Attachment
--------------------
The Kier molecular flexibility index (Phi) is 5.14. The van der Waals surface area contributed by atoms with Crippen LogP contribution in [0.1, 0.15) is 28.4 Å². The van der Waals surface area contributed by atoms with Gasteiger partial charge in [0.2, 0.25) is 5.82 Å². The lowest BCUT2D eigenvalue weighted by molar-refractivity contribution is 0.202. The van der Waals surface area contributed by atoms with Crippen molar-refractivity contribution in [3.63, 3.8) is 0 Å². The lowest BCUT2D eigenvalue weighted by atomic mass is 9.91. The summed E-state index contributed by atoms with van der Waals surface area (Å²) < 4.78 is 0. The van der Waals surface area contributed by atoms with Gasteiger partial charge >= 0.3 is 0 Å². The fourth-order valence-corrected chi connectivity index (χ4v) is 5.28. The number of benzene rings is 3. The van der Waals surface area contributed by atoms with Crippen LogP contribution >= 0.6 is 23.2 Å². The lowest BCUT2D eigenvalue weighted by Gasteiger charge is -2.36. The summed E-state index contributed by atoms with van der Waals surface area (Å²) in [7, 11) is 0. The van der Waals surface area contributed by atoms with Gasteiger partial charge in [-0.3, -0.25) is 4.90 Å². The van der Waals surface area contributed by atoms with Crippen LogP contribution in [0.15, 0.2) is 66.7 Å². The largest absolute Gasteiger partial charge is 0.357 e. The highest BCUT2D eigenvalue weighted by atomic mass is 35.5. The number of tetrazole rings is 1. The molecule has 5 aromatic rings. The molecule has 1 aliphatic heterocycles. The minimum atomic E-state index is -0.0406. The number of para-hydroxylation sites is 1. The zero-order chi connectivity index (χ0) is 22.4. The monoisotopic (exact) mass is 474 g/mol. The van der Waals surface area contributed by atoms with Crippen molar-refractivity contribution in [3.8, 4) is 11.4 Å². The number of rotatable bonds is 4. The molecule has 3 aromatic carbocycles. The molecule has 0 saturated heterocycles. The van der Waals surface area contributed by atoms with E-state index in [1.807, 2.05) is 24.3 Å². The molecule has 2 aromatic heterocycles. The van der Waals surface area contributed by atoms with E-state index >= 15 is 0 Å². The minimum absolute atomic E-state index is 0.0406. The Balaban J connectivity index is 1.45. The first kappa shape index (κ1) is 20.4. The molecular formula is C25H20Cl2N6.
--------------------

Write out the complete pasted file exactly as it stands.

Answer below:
The Kier molecular flexibility index (Phi) is 5.14. The van der Waals surface area contributed by atoms with Crippen LogP contribution in [0.1, 0.15) is 28.4 Å². The van der Waals surface area contributed by atoms with Gasteiger partial charge in [0.2, 0.25) is 5.82 Å². The lowest BCUT2D eigenvalue weighted by molar-refractivity contribution is 0.202. The van der Waals surface area contributed by atoms with Crippen molar-refractivity contribution in [3.63, 3.8) is 0 Å². The lowest BCUT2D eigenvalue weighted by atomic mass is 9.91. The summed E-state index contributed by atoms with van der Waals surface area (Å²) < 4.78 is 0. The van der Waals surface area contributed by atoms with Gasteiger partial charge >= 0.3 is 0 Å². The fourth-order valence-corrected chi connectivity index (χ4v) is 5.28. The number of benzene rings is 3. The van der Waals surface area contributed by atoms with Crippen LogP contribution >= 0.6 is 23.2 Å². The lowest BCUT2D eigenvalue weighted by Gasteiger charge is -2.36. The summed E-state index contributed by atoms with van der Waals surface area (Å²) in [7, 11) is 0. The van der Waals surface area contributed by atoms with Gasteiger partial charge in [-0.3, -0.25) is 4.90 Å². The van der Waals surface area contributed by atoms with Crippen LogP contribution in [0.15, 0.2) is 66.7 Å². The largest absolute Gasteiger partial charge is 0.357 e. The highest BCUT2D eigenvalue weighted by atomic mass is 35.5. The number of tetrazole rings is 1. The molecule has 5 aromatic rings. The molecule has 1 aliphatic heterocycles. The minimum atomic E-state index is -0.0406. The number of para-hydroxylation sites is 1. The zero-order chi connectivity index (χ0) is 22.4. The monoisotopic (exact) mass is 474 g/mol. The van der Waals surface area contributed by atoms with Crippen molar-refractivity contribution in [3.8, 4) is 11.4 Å². The number of rotatable bonds is 4. The molecule has 3 aromatic carbocycles. The molecule has 0 saturated heterocycles. The van der Waals surface area contributed by atoms with E-state index in [1.807, 2.05) is 24.3 Å². The molecule has 2 aromatic heterocycles. The van der Waals surface area contributed by atoms with E-state index >= 15 is 0 Å². The minimum absolute atomic E-state index is 0.0406. The Balaban J connectivity index is 1.45. The first kappa shape index (κ1) is 20.4. The molecular formula is C25H20Cl2N6.